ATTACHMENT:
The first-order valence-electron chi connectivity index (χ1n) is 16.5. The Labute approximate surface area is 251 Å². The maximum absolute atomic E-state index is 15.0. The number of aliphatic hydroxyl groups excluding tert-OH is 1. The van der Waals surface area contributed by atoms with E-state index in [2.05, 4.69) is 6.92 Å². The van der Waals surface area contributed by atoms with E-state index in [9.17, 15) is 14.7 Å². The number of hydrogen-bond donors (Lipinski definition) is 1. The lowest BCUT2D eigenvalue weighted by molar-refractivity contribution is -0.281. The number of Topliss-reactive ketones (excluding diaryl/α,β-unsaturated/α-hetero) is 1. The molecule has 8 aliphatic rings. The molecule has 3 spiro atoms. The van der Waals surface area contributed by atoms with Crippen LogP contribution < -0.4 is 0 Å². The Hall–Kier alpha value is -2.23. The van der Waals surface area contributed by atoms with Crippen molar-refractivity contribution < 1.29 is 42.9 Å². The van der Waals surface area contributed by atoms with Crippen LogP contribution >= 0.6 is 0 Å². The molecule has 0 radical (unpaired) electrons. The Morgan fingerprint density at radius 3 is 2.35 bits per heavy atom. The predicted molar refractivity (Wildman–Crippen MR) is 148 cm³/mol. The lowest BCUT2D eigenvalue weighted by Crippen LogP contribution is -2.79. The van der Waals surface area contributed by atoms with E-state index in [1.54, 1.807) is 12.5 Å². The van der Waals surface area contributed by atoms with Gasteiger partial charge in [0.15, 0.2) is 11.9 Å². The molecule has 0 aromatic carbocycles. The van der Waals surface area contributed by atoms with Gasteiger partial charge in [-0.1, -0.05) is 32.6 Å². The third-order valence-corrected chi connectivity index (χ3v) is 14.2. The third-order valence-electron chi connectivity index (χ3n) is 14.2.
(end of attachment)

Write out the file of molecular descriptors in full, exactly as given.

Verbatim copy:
The first-order valence-electron chi connectivity index (χ1n) is 16.5. The Labute approximate surface area is 251 Å². The maximum absolute atomic E-state index is 15.0. The number of aliphatic hydroxyl groups excluding tert-OH is 1. The van der Waals surface area contributed by atoms with E-state index in [2.05, 4.69) is 6.92 Å². The van der Waals surface area contributed by atoms with E-state index in [9.17, 15) is 14.7 Å². The number of hydrogen-bond donors (Lipinski definition) is 1. The lowest BCUT2D eigenvalue weighted by molar-refractivity contribution is -0.281. The number of Topliss-reactive ketones (excluding diaryl/α,β-unsaturated/α-hetero) is 1. The molecule has 8 aliphatic rings. The molecule has 3 spiro atoms. The van der Waals surface area contributed by atoms with Crippen LogP contribution < -0.4 is 0 Å². The Hall–Kier alpha value is -2.23. The van der Waals surface area contributed by atoms with Crippen molar-refractivity contribution < 1.29 is 42.9 Å². The van der Waals surface area contributed by atoms with Crippen LogP contribution >= 0.6 is 0 Å². The molecule has 0 radical (unpaired) electrons. The Morgan fingerprint density at radius 3 is 2.35 bits per heavy atom. The predicted molar refractivity (Wildman–Crippen MR) is 148 cm³/mol. The lowest BCUT2D eigenvalue weighted by Crippen LogP contribution is -2.79. The van der Waals surface area contributed by atoms with E-state index in [1.54, 1.807) is 12.5 Å². The van der Waals surface area contributed by atoms with Gasteiger partial charge in [0.15, 0.2) is 11.9 Å². The molecule has 0 aromatic carbocycles. The van der Waals surface area contributed by atoms with Gasteiger partial charge in [-0.1, -0.05) is 32.6 Å². The third-order valence-corrected chi connectivity index (χ3v) is 14.2. The third-order valence-electron chi connectivity index (χ3n) is 14.2.